Tags: green | microreactors | oil

Going Nuclear on Fossil Fuels Makes Little Sense

nuclear power plant infrastructure

Nuclear reactor hall in the power plant at Dukovany, Czech republic. (Josefkubes/Dreamstime.com)

Craig Shirley By Tuesday, 07 May 2024 02:54 PM EDT Current | Bio | Archive

Reviewing business and academic literature, there is a strong movement to present nuclear energy as the savior from what they classify as dirty fossil fuels

A recent article from the British website OilPrice.com noted that oil drilling and processing accounts for 15% of all greenhouse gas emissions globally.

The article goes on to say that since oil drilling and refining often take place in remote locations, they do not use energy from the electric grid.

There is a possible use for microreactors or small module reactors which might help the oil industry reduce emissions.

However, the article points out that this technology is still in its early stages and has not yet demonstrated its benefits.

Implementing nuclear energy to replace fossil fuels may be in trouble when a leading proponent of green energy expresses detailed reservations.

Stanford University professor Mark Z. Jacobson is the author of the paper "Seven Reasons Why Nuclear Energy is not the Answer to Solve Climate Change."

Those reasons include: long time between planning and operation, cost, weapons and proliferation risk, meltdown risk, mining cancer risk, waste risk and carbon-equivalent emissions.

Professor Jacobson’s research found that the range of time from planning a nuclear reactor to seeing it operational is 10 to 19 years.

As for threats of weapons buildup, he notes, "The building of a nuclear reactor for energy in a country that does not currently have a reactor allows the country to import uranium for use in the nuclear energy facility.

"If the country so chooses, it can secretly enrich the uranium to create weapons grade uranium and harvest plutonium from uranium fuel rods for use in nuclear weapons."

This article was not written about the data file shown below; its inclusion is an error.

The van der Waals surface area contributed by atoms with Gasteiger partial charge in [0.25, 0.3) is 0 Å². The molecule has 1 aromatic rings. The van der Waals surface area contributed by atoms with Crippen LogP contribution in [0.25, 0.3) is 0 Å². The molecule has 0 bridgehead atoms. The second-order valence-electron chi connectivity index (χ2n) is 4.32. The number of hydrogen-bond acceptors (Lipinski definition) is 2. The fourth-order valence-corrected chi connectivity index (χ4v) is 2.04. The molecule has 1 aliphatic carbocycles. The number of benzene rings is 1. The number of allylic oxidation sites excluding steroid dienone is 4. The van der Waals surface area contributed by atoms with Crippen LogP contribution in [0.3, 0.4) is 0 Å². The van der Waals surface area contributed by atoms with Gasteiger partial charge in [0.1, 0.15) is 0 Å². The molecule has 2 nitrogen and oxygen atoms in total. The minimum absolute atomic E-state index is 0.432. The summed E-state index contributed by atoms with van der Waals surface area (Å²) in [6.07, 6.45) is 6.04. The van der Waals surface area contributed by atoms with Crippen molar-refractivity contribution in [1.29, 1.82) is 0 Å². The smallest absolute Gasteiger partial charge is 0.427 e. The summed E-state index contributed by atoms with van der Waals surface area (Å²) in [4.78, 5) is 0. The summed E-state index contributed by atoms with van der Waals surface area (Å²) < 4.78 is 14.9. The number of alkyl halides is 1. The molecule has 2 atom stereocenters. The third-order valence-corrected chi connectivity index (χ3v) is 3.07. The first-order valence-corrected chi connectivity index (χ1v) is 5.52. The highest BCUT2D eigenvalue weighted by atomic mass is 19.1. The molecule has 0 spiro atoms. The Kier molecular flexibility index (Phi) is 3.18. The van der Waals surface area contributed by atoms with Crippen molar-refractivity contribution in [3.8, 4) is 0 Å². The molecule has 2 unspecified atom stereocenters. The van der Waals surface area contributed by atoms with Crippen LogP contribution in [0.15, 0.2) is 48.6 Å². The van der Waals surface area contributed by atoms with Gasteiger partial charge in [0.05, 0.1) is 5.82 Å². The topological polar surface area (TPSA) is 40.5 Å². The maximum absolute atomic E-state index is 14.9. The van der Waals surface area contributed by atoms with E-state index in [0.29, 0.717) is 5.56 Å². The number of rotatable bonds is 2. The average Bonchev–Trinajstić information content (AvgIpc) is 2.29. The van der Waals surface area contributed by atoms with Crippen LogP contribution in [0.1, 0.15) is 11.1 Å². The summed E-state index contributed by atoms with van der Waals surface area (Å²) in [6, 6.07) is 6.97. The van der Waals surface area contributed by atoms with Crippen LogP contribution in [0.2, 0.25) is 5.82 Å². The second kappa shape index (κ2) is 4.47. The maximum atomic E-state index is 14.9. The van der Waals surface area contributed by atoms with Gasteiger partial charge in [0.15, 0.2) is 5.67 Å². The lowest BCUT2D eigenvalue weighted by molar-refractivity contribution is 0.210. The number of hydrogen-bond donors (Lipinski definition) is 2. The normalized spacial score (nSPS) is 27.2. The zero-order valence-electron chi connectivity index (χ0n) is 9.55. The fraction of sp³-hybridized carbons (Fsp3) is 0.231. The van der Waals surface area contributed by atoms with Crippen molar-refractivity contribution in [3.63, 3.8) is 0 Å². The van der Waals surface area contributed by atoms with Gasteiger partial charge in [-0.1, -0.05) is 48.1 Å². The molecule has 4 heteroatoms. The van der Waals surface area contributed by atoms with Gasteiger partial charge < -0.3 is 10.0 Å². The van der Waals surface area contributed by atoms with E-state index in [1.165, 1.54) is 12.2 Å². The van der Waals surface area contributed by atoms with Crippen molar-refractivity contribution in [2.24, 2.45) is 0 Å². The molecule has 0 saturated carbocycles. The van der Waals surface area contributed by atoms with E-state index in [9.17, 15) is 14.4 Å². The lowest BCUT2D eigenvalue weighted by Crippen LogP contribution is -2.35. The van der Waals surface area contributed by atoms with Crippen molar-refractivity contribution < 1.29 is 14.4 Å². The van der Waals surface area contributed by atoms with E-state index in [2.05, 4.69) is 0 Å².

He also showed that uranium miners have a history of higher-than-usual cancer rates.

He notes that this does not happen with those who work with wind power or other forms of energy.

While the left continues its drumbeat for green fuels, it does not consider the benefits fossil fuels on the economy.

A new report from the Bureau of Economic Analysis concludes that Gross Domestic Products grew 2.3% mainly due to states with strong mining sectors.

According to Peter Earle, economist at the American Institute for Economic Research:

"The current administration has attempted to revitalize manufacturing while disincentivizing fossil fuels in favor of green and other alternative energy sources.

"It has accomplished essentially the opposite. Mining and drilling states, including North Dakota, Texas, Wyoming, and Alaska, contributed most to U.S. economic growth in 2023, while the rust belt states are remaining mostly rusty: Ohio, Indiana, and Michigan grew by a fraction of what the oil and gas producing states did in 2023."

"Domestic fossil fuel production is keeping consumer prices down and contributing to U.S. employment," Mr. Earle said.

"Unfortunately, the official jawboning against fossil fuels — while it substantially contributes to the U.S. economy — allows proponents of unproven, unprofitable energy technologies to maintain the façade that solar and wind energy are seamless, direct substitutes for liquid dinosaurs.

"It’s not, and perhaps never will be, the case."

No matter the actions of the Biden administration against fossil fuels, they are an energy source proving their strength and value, even their necessity, time and again. 

People can agree on the need to reduce greenhouse gases and to be more energy conscious.

However, moving to eradicate fossil fuels, an important sector of the economy and vital for everyday life, and replacing it with nuclear energy makes little sense.

There is no reason these forms of energy cannot work side by side for society’s good.

Craig Shirley is the Chairman of Citizens for the Republic, as well as a Ronald Reagan biographer and presidential historian having written six books on Reagan. He's also written The New York Times bestseller, "December, 1941" and also published the companion book, "April, 1945." He's also the author of the book "Mary Ball Washington," which won the People’s Choice Award from the Library of Virginia. His book on the 1980 presidential campaign, "Rendezvous with Destiny" was named by The Wall Street Journal as one of the five best campaign books of all time. Shirley is also the author of the newly released bestseller, "The Search for Reagan" and is now writing a book about the 2024 Trump campaign tentatively entitled, "Comeback." Read Craig Shirley's Reports — More Here.

© 2024 Newsmax. All rights reserved.

People can agree on the need to reduce greenhouse gases and to be more energy conscious. However, moving to eradicate fossil fuels, an important sector of the economy and vital for everyday life, and replacing it with nuclear energy makes little sense.
green, microreactors, oil
Tuesday, 07 May 2024 02:54 PM
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